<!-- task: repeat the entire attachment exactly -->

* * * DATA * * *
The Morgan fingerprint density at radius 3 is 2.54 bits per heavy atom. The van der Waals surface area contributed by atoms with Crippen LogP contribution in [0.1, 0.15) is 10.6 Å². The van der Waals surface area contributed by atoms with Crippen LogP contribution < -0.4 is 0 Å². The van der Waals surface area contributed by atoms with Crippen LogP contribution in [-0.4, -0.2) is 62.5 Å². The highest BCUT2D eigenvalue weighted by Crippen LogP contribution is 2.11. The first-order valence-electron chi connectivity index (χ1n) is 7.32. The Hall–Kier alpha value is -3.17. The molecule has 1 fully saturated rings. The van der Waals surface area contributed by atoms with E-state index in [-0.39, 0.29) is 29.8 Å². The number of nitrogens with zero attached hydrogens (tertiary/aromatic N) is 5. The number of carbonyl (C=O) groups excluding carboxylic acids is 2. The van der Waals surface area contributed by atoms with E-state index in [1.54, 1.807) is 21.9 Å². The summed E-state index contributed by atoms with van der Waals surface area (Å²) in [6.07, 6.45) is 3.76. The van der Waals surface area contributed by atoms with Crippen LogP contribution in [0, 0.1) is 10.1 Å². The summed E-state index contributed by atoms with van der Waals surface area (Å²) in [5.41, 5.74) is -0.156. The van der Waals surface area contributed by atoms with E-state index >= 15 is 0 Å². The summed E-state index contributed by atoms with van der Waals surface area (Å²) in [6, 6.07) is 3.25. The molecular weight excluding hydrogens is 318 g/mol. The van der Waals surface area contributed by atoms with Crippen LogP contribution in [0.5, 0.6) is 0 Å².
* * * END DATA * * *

The Morgan fingerprint density at radius 3 is 2.54 bits per heavy atom. The van der Waals surface area contributed by atoms with Crippen LogP contribution in [0.1, 0.15) is 10.6 Å². The van der Waals surface area contributed by atoms with Crippen LogP contribution < -0.4 is 0 Å². The van der Waals surface area contributed by atoms with Crippen LogP contribution in [-0.4, -0.2) is 62.5 Å². The highest BCUT2D eigenvalue weighted by Crippen LogP contribution is 2.11. The first-order valence-electron chi connectivity index (χ1n) is 7.32. The Hall–Kier alpha value is -3.17. The molecule has 1 fully saturated rings. The van der Waals surface area contributed by atoms with E-state index in [-0.39, 0.29) is 29.8 Å². The number of nitrogens with zero attached hydrogens (tertiary/aromatic N) is 5. The number of carbonyl (C=O) groups excluding carboxylic acids is 2. The van der Waals surface area contributed by atoms with E-state index in [1.54, 1.807) is 21.9 Å². The summed E-state index contributed by atoms with van der Waals surface area (Å²) in [6.07, 6.45) is 3.76. The van der Waals surface area contributed by atoms with Crippen LogP contribution in [0, 0.1) is 10.1 Å². The summed E-state index contributed by atoms with van der Waals surface area (Å²) in [5.41, 5.74) is -0.156. The van der Waals surface area contributed by atoms with E-state index >= 15 is 0 Å². The summed E-state index contributed by atoms with van der Waals surface area (Å²) in [6, 6.07) is 3.25. The molecular weight excluding hydrogens is 318 g/mol. The van der Waals surface area contributed by atoms with Crippen LogP contribution in [0.5, 0.6) is 0 Å².